Do we need marketing plans?
· I searched for predictions and marketing forecasts that went off the mark and the reasons behind their failure. I got amazed by the falling numbers such as less than one thousand laptops will be sold in the Year 2000. Other forecasts include “Population will inevitably and completely outstrip whatever small increases in food supplies we make,” Paul Ehrlich confidently declared in the April 1970 issue of Mademoiselle. “The death rate will increase until at least 100-200 million people per year will be starving to death during the next ten years.”
· Ecologist Kenneth Watt declared, “By the year 2000, if present trends continue, we will be using up crude oil at such a rate…that there won’t be any more crude oil. You’ll drive up to the pump and say, `Fill ‘er up, buddy,’ and he’ll say, `I am very sorry, there isn’t any.'”
· “There’s no chance that the iPhone is going to get any significant market share.” Steve Ballmer, Microsoft CEO
· “There is no reason anyone would want a computer in their home.” Ken Olson, president Digital Equipment Corp (1977)
· "I think there is a world market for maybe five computers. "Thomas Watson, president of IBM, 1943
· "With over 50 foreign cars already on sale here, the Japanese auto industry isn't likely to carve out a big slice of the U.S. market." business magazine on August 2, 1968.
These are examples of what I found in the extensive coverage of wrong predictions.
Recently, my friend Zacharias Voulgaris notified me of a great post by Gary-Gregoire Coquillo that immediately captured my attention. The post discusses Design Thinking The following discussions were rich, versatile and varied in their focal points. I accepted the invitation of Zacharias to write a post on this post. I responded by writing in parts of my comment the following. The author welcomed my intention to write this post.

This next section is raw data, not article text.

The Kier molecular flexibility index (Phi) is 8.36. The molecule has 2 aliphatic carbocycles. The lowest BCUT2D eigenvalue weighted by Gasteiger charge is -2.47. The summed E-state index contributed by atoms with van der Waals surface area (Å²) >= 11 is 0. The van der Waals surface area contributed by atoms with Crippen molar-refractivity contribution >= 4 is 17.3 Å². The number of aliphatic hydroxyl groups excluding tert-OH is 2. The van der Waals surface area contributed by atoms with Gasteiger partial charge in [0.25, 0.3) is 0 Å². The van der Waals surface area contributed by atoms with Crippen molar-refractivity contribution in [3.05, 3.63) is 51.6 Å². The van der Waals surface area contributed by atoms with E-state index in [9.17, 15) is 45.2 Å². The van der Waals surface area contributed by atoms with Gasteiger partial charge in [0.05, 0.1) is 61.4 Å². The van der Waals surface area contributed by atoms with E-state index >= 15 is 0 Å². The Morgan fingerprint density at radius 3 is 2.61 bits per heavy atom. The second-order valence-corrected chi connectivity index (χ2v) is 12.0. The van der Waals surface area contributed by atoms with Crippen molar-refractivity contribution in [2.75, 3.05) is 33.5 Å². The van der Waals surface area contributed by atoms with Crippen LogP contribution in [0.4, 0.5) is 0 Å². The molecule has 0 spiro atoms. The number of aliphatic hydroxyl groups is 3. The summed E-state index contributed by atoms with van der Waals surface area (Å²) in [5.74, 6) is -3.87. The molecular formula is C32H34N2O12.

My initial thoughts brought resulted in my list of points of discussion. Here they are as these thoughts emerged:
· Understanding customers is a complex process
· Understanding Customer Experience
· Weather analogy and predictability
· Repeat customer behavior patterns
· The butterfly effect of customers’ sentiments and behavior
· Volatility of customers’ behavior
· The dynamism of customers’ behaviors, and
· Customers’ behavior importation
The above discussion points don’t work in isolation as they feedback to each other resulting in the complexity of human behaviors. I want to emphasize here that repeated habits of customers result in shaping their behaviors. So, when I talk about behaviors same would apply to habits.
The investors in stock markets result in 8-form wave fractal waves that we observe in stock markets anywhere and at any time. Shares don’t form the waves because they don’t trade; it is human investors who trade and their behaviors show this repeated wave patterns. Customers invest in what they buy. In a sense they are investors. So, like it is impossible to predict the weather for more than 80% accuracy for the next three days it is likewise very difficult to predict demands for products because of the volatility of customer behaviors. Social media has accelerated this widespread volatility making the climate of marketing very similar to weather forecast. Both weather forecast and customer “weather of behavior” are subject to the butterfly effect. Small changes in sentiments may lead to widely varying demand for a product or service.